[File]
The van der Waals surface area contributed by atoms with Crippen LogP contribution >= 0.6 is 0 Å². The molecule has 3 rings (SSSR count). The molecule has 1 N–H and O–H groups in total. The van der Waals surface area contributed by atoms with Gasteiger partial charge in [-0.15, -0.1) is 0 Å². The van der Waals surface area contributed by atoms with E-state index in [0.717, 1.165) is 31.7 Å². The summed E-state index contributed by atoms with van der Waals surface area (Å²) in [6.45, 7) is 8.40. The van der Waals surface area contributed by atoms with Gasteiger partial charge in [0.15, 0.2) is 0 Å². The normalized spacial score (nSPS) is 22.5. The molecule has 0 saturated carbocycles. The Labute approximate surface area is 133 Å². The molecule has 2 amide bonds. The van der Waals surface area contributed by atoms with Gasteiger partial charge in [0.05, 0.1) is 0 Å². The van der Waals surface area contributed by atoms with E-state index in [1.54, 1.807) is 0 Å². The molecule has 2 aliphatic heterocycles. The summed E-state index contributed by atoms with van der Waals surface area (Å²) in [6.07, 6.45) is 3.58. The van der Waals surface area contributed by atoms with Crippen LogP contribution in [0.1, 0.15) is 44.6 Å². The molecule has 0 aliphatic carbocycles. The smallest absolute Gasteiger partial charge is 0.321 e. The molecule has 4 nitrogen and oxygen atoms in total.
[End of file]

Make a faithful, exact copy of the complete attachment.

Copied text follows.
The van der Waals surface area contributed by atoms with Crippen LogP contribution >= 0.6 is 0 Å². The molecule has 3 rings (SSSR count). The molecule has 1 N–H and O–H groups in total. The van der Waals surface area contributed by atoms with Gasteiger partial charge in [-0.15, -0.1) is 0 Å². The van der Waals surface area contributed by atoms with E-state index in [0.717, 1.165) is 31.7 Å². The summed E-state index contributed by atoms with van der Waals surface area (Å²) in [6.45, 7) is 8.40. The van der Waals surface area contributed by atoms with Gasteiger partial charge in [0.15, 0.2) is 0 Å². The normalized spacial score (nSPS) is 22.5. The molecule has 0 saturated carbocycles. The Labute approximate surface area is 133 Å². The molecule has 2 amide bonds. The van der Waals surface area contributed by atoms with Gasteiger partial charge in [0.05, 0.1) is 0 Å². The van der Waals surface area contributed by atoms with E-state index in [1.54, 1.807) is 0 Å². The molecule has 2 aliphatic heterocycles. The summed E-state index contributed by atoms with van der Waals surface area (Å²) in [6.07, 6.45) is 3.58. The van der Waals surface area contributed by atoms with Crippen LogP contribution in [0.1, 0.15) is 44.6 Å². The molecule has 0 aliphatic carbocycles. The smallest absolute Gasteiger partial charge is 0.321 e. The molecule has 4 nitrogen and oxygen atoms in total.